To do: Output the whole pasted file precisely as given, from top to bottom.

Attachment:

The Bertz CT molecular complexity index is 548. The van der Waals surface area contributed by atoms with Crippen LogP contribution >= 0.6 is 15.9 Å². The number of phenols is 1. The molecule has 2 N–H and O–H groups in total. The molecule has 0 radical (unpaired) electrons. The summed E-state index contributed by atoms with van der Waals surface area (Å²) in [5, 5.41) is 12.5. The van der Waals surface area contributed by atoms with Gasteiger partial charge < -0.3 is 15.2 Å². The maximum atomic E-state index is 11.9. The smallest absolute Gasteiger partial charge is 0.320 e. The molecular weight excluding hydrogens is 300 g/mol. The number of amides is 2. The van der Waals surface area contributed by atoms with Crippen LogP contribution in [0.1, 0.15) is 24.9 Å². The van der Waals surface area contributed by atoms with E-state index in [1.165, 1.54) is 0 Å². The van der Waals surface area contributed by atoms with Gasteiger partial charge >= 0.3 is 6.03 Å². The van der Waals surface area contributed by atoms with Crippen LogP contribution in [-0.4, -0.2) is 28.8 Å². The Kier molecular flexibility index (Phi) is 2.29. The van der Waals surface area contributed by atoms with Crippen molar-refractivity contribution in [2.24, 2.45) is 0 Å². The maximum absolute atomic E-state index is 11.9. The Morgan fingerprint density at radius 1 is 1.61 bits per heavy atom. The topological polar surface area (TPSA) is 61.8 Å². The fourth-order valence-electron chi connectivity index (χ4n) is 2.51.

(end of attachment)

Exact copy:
The Bertz CT molecular complexity index is 548. The van der Waals surface area contributed by atoms with Crippen LogP contribution >= 0.6 is 15.9 Å². The number of phenols is 1. The molecule has 2 N–H and O–H groups in total. The molecule has 0 radical (unpaired) electrons. The summed E-state index contributed by atoms with van der Waals surface area (Å²) in [5, 5.41) is 12.5. The van der Waals surface area contributed by atoms with Gasteiger partial charge < -0.3 is 15.2 Å². The maximum atomic E-state index is 11.9. The smallest absolute Gasteiger partial charge is 0.320 e. The molecular weight excluding hydrogens is 300 g/mol. The number of amides is 2. The van der Waals surface area contributed by atoms with Crippen LogP contribution in [0.1, 0.15) is 24.9 Å². The van der Waals surface area contributed by atoms with E-state index in [1.165, 1.54) is 0 Å². The van der Waals surface area contributed by atoms with Gasteiger partial charge >= 0.3 is 6.03 Å². The van der Waals surface area contributed by atoms with Crippen LogP contribution in [-0.4, -0.2) is 28.8 Å². The Kier molecular flexibility index (Phi) is 2.29. The van der Waals surface area contributed by atoms with Crippen molar-refractivity contribution in [2.24, 2.45) is 0 Å². The maximum absolute atomic E-state index is 11.9. The Morgan fingerprint density at radius 1 is 1.61 bits per heavy atom. The topological polar surface area (TPSA) is 61.8 Å². The fourth-order valence-electron chi connectivity index (χ4n) is 2.51.